A woman's terrifying encounter with a coyote has some river valley users calling on the city to protect dog walkers and their pets.
Witnesses say a women walking her dogs on the Highlands Golf Course Monday afternoon began screaming when a coyote snatched one of the pets.
Dana Adams, who was out jogging about a kilometre away, came running when she heard the screams.
"I could see a woman running around in circles carrying a little dog and at first I could only see her," she said. "As I got closer I could see that a coyote was right behind her ... on her heels."
"The woman was yelling, 'No, no. Get away.'"
'She was hysterical. She said, 'The coyote took my dog.'—Dog owner Ken McElroy
Three other parties of dog walkers also came running, all with large dogs.
"She was hysterical," said Ken McElroy. "She said, 'The coyote took my dog' and I said, 'Which way?' And then at that moment three people came out of the trees that were assisting her."
They had tried to scare off the coyote, but the animal would not be intimidated, he said.
"He was coming back over to where we were. The coyote was definitely interested in taking another animal. No doubt about it."
Dog walker stalked moments before
McElroy said a coyote had stalked him just moments before.
"I was walking in the golf course with my two dogs and a friend's dog and a coyote came walking right towards us and he wouldn't back down.
"I have a 100-pound Great Dane Lab cross and he is a fearless, fierce beast," he said. "The coyote was absolutely indifferent. He was just staring us down. It wouldn't leave, it just stood there."
It wasn't the first time he's faced down brazen coyotes while walking his dogs, he said.
His smaller dog was almost killed after it was attacked by a pack of four coyotes two years ago, McElroy said.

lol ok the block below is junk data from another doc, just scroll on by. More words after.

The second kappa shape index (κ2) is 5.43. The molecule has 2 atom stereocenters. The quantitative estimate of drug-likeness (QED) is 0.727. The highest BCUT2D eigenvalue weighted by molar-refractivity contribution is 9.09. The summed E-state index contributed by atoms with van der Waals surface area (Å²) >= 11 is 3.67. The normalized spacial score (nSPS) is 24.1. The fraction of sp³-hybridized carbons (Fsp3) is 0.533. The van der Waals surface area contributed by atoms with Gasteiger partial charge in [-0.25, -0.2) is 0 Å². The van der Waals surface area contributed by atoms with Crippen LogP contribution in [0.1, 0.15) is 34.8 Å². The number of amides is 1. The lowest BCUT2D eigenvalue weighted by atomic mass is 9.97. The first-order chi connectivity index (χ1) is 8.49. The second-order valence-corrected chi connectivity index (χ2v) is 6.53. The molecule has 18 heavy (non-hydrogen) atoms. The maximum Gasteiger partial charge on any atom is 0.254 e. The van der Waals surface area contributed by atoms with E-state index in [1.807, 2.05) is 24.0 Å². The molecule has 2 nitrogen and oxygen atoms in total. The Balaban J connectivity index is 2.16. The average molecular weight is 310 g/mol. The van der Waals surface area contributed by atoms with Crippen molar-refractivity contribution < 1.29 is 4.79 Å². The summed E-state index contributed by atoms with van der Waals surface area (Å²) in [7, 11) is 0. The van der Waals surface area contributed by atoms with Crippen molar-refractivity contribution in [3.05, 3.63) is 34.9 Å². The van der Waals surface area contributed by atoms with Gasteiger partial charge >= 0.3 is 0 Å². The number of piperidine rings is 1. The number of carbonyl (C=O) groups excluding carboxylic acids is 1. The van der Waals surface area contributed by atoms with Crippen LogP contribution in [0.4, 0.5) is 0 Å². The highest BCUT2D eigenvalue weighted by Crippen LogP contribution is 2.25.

The city needs to do something about the predators, he said.
"I understand the coyotes are doing what they do naturally. I get it. They're hungry. they need to eat."
But he'd like to see them tranquilized and relocated, he said.
Until then he's now thinking about protecting himself.
"It was like ... I'm going to carry a pellet gun with me when I'm walking my dogs just for personal safety," he said. "It was awful."
Attack on dogs rare, says city
The city will send out its pest management consultant to investigate, said Keith Scott, park ranger coordinator.
"I'm quite surprised," he said. "Normally coyotes in the park area are quite timid. It's a rare occurence for the city of Edmonton."
The coyotes may be defending their den area, Scott said.
"(Dogs are) not their main source of food and generally it's lots of work for them. They prefer small rodents and hares.
The city will also interview the witnesses before deciding whether to remove the animal or mark the area with warning signs.
Scott's advice to dog owners: Unless in an off-leash area, keep the dog on a leash under control.
"We have up to 2,000 coyotes in the city," he said. "They're part of the environment. Generally they're trying to stay out of the humans' way."